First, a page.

We have all heard the Christmas Carol, “The Twelve Days of Christmas.” There is a story floating about the internet and other venues that the song has its roots in 18th-century England, as a memory-and-forfeit game sung by British children. In the game, players had to remember all of the previous verses and add a new verse at the end. Those unable to remember a verse paid a forfeit, in the form of a kiss or a piece of candy to the others.
One theory, however, connects the carol to the era when Catholicism was outlawed in England, from 1558 and 1829. The carol is said to be a catechism song for Catholics to learn “the tenets of their faith,” as they could not openly practice in Anglican society.
Today, each gift in the song represents a hidden meaning relevant to the Christian faith. Every time I hear the song I try to remember the meaning of each gift. They are:
A partridge in a pear tree – Jesus Christ
2 Turtle Doves – The Old and New Testaments
3 French Hens – Faith, Hope and Charity, the Theological Virtues
4 Calling Birds – the Four Gospels
5 Golden Rings – The first Five Books of the Old Testament, the “Pentateuch”
6 Geese A-laying – the six days of creation
7 Swans A-swimming – the seven gifts of the Holy Spirit, the seven sacraments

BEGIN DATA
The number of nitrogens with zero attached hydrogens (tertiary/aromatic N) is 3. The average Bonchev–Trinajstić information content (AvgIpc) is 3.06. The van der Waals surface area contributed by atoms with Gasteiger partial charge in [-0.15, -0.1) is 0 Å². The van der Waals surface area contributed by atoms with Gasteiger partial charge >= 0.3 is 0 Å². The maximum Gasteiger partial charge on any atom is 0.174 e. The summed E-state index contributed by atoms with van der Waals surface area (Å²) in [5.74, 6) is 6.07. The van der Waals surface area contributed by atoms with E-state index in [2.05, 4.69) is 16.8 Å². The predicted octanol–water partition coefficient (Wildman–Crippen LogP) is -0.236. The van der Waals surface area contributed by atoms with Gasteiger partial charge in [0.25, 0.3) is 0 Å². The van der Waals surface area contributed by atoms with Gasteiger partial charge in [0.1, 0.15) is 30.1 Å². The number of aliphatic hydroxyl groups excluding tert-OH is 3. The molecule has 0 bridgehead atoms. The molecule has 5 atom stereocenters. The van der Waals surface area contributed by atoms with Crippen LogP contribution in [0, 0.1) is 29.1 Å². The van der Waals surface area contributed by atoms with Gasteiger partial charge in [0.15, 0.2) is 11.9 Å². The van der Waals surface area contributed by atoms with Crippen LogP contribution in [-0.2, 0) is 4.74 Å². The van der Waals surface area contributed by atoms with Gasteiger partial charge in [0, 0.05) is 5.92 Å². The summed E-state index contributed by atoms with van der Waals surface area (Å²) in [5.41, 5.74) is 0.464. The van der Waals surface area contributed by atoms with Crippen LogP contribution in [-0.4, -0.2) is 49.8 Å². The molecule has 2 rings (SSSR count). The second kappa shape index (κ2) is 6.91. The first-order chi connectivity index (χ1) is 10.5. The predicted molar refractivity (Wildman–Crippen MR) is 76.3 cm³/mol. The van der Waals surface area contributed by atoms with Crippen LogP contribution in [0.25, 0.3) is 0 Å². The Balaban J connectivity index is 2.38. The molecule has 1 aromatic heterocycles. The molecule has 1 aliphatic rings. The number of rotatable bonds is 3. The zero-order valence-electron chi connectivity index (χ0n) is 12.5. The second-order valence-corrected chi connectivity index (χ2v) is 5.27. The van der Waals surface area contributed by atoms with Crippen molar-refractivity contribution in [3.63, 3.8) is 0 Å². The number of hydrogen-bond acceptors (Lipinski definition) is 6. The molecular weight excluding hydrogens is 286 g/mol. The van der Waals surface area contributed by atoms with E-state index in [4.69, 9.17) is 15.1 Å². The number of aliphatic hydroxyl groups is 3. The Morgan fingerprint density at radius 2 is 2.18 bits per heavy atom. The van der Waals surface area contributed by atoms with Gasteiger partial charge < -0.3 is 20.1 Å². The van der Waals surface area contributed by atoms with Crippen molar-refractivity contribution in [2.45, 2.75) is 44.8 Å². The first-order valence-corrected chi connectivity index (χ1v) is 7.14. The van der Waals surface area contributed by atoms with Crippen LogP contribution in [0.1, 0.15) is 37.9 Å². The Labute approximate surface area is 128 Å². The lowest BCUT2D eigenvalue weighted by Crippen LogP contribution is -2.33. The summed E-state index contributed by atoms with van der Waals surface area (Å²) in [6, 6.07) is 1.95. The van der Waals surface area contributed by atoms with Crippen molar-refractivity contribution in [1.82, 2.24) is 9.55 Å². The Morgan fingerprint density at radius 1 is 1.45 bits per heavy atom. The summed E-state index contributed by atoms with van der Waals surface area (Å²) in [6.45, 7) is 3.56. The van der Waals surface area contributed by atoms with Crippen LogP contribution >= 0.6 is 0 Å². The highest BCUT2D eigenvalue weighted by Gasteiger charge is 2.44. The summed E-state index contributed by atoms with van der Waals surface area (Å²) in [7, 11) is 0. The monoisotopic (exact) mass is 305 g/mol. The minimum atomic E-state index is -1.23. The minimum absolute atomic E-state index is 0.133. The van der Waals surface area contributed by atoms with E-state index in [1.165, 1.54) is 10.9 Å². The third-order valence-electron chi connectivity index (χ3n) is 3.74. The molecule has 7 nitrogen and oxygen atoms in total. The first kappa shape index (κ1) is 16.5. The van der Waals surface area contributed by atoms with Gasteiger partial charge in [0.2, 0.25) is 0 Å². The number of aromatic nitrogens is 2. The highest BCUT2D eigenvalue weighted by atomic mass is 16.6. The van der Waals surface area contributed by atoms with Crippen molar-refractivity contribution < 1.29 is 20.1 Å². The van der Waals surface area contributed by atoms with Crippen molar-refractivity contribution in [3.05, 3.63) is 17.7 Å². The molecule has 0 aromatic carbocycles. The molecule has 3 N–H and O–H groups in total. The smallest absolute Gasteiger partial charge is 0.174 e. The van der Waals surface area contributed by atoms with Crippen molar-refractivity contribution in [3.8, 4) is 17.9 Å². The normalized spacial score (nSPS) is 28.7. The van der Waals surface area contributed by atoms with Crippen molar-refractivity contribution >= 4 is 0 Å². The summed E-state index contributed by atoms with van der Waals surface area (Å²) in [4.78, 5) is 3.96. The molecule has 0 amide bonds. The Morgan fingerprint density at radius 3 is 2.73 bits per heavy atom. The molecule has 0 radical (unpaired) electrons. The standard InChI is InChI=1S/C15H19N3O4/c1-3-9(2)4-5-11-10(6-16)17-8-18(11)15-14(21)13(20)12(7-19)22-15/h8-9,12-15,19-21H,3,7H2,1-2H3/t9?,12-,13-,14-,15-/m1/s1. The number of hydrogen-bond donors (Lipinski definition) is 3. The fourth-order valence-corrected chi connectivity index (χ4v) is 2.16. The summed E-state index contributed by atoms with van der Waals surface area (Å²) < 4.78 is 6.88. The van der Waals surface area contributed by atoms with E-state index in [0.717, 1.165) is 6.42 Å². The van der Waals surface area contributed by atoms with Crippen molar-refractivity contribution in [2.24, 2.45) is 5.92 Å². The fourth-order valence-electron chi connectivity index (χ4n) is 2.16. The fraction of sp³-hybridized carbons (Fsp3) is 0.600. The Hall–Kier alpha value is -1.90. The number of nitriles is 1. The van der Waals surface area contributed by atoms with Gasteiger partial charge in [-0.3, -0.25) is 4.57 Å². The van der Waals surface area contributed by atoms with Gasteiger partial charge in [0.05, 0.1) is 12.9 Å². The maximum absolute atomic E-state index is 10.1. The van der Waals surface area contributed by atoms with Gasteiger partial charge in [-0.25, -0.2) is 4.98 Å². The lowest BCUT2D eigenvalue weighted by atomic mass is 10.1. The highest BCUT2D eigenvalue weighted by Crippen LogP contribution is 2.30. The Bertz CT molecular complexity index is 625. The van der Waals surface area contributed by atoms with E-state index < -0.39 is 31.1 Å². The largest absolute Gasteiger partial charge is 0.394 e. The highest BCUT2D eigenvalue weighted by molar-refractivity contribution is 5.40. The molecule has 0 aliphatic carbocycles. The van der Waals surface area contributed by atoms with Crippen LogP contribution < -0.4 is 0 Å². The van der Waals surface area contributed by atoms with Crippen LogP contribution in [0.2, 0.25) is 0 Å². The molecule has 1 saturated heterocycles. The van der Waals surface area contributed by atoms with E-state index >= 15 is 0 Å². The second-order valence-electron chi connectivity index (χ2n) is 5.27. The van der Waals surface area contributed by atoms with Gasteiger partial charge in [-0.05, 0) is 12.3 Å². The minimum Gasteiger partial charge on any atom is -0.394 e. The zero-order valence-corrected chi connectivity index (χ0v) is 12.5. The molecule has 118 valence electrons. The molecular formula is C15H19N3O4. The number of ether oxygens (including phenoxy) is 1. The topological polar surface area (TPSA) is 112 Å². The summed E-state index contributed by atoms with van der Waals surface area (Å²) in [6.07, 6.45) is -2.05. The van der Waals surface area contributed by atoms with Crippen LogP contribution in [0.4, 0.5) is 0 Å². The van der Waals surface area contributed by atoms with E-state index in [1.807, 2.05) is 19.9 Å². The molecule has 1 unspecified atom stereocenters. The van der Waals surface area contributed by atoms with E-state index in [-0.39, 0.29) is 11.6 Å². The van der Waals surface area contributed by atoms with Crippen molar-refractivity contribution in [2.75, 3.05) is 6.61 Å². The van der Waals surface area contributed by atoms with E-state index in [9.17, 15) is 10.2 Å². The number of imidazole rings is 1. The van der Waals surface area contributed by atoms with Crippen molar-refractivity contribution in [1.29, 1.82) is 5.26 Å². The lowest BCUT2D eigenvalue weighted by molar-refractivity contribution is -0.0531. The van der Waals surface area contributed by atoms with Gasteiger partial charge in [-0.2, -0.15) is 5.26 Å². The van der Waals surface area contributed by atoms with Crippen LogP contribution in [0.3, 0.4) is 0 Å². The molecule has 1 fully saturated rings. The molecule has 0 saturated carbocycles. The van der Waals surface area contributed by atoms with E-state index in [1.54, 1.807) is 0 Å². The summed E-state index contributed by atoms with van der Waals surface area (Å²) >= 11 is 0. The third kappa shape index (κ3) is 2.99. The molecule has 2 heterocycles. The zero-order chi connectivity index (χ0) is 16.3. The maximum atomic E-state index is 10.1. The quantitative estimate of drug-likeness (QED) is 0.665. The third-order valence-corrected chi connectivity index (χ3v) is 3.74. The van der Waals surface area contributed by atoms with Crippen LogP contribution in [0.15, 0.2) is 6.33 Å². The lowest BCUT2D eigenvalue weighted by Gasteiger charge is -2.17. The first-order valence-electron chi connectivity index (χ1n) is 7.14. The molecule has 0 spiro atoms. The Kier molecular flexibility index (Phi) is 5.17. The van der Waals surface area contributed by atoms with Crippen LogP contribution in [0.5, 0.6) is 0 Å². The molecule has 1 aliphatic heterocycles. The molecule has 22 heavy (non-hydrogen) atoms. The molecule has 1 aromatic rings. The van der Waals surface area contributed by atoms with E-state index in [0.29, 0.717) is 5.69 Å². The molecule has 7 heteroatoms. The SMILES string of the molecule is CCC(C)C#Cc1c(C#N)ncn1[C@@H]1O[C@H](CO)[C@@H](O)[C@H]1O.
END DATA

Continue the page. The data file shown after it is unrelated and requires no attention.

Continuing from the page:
8 Maids A-milking – the eight beatitudes
9 Ladies Dancing – the nine Fruits of the Holy Spirit
10 Lords A-leaping – the ten commandments
11 Pipers Piping – the eleven faithful apostles
12 Drummers Drumming – the twelve points of doctrine in the Apostle’s Creed
But…if you check Snopes.com this story is probably not true. The origins of “The Twelve Days of Christmas Song” is unknown.
Why not let it become true today? Someone took the time to assign a particular point of the Christian faith to each gift mentioned in the song, and the story has been circulating for years. It must be meaningful to a lot of people. The new meaning of the lyrics may not be steeped in history, but we can change something and made it good. The lyrics are twisted around for other purposes, such as advertising, why not change the meaning of the verses and use it for good?
Music has a way of stirring up memories and emotions. As for me, I will continue to enjoy the myth, sing and remember all that my great God has given to us, not just for 12 days, but for every day.
James 1:17 (CEB)
Every good gift, every perfect gift, comes from above. These gifts come down from the Father, the creator of the heavenly lights, in whose character there is no change at all.